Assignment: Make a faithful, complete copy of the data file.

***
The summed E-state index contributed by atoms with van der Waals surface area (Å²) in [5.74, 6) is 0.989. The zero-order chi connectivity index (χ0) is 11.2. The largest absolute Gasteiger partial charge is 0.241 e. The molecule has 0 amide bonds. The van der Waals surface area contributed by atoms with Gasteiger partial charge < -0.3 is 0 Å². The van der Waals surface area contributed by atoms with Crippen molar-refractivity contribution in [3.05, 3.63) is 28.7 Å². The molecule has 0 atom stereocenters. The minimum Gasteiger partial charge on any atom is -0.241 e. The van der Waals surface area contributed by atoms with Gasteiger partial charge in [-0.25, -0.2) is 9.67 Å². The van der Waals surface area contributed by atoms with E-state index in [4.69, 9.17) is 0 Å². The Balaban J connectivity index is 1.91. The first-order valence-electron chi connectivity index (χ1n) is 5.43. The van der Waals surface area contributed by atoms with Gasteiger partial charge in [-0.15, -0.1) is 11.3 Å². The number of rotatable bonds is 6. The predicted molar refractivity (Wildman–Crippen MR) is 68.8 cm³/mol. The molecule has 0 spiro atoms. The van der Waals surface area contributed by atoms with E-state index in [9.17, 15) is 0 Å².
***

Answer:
The summed E-state index contributed by atoms with van der Waals surface area (Å²) in [5.74, 6) is 0.989. The zero-order chi connectivity index (χ0) is 11.2. The largest absolute Gasteiger partial charge is 0.241 e. The molecule has 0 amide bonds. The van der Waals surface area contributed by atoms with Gasteiger partial charge < -0.3 is 0 Å². The van der Waals surface area contributed by atoms with Crippen molar-refractivity contribution in [3.05, 3.63) is 28.7 Å². The molecule has 0 atom stereocenters. The minimum Gasteiger partial charge on any atom is -0.241 e. The van der Waals surface area contributed by atoms with Gasteiger partial charge in [-0.25, -0.2) is 9.67 Å². The van der Waals surface area contributed by atoms with E-state index in [4.69, 9.17) is 0 Å². The Balaban J connectivity index is 1.91. The first-order valence-electron chi connectivity index (χ1n) is 5.43. The van der Waals surface area contributed by atoms with Gasteiger partial charge in [-0.15, -0.1) is 11.3 Å². The number of rotatable bonds is 6. The predicted molar refractivity (Wildman–Crippen MR) is 68.8 cm³/mol. The molecule has 0 spiro atoms. The van der Waals surface area contributed by atoms with E-state index in [9.17, 15) is 0 Å².